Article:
Naturally, when a new flutist gets that first shiny instrument, the thing is to explored it minutely. The player assembles, then disassembles the three joints, presses on keys and studies the mechanisms of the springs, bolder players perhaps unhooking one just as an experiment. At first the headjoint seems uninteresting, just a pipe, really, with a place for a mouth. Eventually, though, the flutist finds the cork inside, which is attached to the screw-in crown at the top of the headjoint. Adjusting this cork changes a flute's tuning.
Gauge Cork Placement
Find the grooved line ringing the bottom end of your flute cleaning rod.
Insert the cleaning rod into the flute's headjoint so that the looped end of the rod is sticking out of the flute, the grooved end inside. Gently guide the rod up until it can go no farther and you can see the groove through the lip plate hole.
Gauge the placement of the groove in relation to the hole. The groove should be at the center of the hole, bisecting it. Flutes are made so that the distance from the rod groove at the center of the hole to the cork is 17.3 millimeters. This distance puts the flute in tune.
Adjust for Flatness
Unscrew the crown a bit if the rod groove is to the left of center of the lip plate hole. If the groove is left of center, it means the cork is sitting too high up in the headjoint, making for a longer and, therefore, deeper (flat) instrument.
Push the crown down gently until it cannot go down any more. You have effectively shortened the instrument and made it sharper.
Check to see if the cleaning rod groove is now centered in the hole. Keep pushing the crown down bit by bit until the cork is properly situated.
Adjust for Sharpness
Screw the crown down a bit in the clockwise direction. The cork should move toward the crown as you do this, effectively lengthening the internal tube length of the headjoint. This is necessary if the rod groove was right of center of the lip plate's hole, meaning the flute was shorter than it should be internally.
Check the rod groove to see if you have succeeded in properly placing the cork. If the cork is moving, try again until the groove is in the proper position. If you cannot adjust the cork placement with the crown, you will have to push the cork yourself, using the cleaning rod.
Insert the cleaning rod, loop side out, as if you were going to check the groove location. Apply gentle pressure to gradually nudge the cork toward the top of the headjoint until the groove is properly situated in the center of the lip plate hole.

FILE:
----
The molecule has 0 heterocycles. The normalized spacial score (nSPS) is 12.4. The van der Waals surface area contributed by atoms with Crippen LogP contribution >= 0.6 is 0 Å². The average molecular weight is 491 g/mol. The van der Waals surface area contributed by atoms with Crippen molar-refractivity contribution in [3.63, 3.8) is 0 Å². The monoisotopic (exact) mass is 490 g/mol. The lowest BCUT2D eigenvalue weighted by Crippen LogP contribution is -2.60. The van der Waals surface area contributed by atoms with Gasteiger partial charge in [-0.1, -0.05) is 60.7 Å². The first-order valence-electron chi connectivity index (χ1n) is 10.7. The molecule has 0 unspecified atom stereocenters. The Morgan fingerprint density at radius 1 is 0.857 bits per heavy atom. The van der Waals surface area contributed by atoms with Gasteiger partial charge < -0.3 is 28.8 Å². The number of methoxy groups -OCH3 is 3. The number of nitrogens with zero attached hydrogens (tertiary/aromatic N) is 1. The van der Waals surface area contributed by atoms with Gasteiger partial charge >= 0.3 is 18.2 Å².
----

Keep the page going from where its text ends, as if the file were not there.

- If you are adjusting the cork because you feel your flute is out of tune, be certain it's your flute and not you that is the problem. Beginning and intermediate players often go sharp in upper registers, flat in lower ones. Exercises to increase breath control and tone support are necessary as a regular part of practice. Developing a strong embouchure (mouth muscles) and diaphragm muscle are well worth the effort. Meanwhile, electronic chromatic tuners are widely and inexpensively available. These help players check their tuning as they play and develop an ear. Make sure you warm up the flute before checking the pitch, then play about mezzo forte (medium loud) in the flute's middle range. If the flute is adjusted properly, but still is out of tune across different octaves, it may be that your natural way of playing creates a perpetually sharp or flat tuning situation. If so, you might want to adjust the cork to compensate. Don't adjust the cork for temporary tuning adjustments. If you are only trying to get in tune with other players in an ensemble, for instance, pulling the headjoint out a bit from the body will cure a flute that is sharp -- the typical condition -- compared to other instruments. If you do need to play more sharply, perhaps on the lowest register, adjust your mouth or airflow as you play. Knowing how to produce different tones this way is something to practice at home.
- Never push the cork out through the crown end (the top) of the headjoint, which will likely damage the flute and require a headjoint replacement.
Sophie Johnson is a freelance writer and editor of both print and film media. A freelancer for more than 20 years, Johnson has had the opportunity to cover topics ranging from construction to music to celebrity interviews.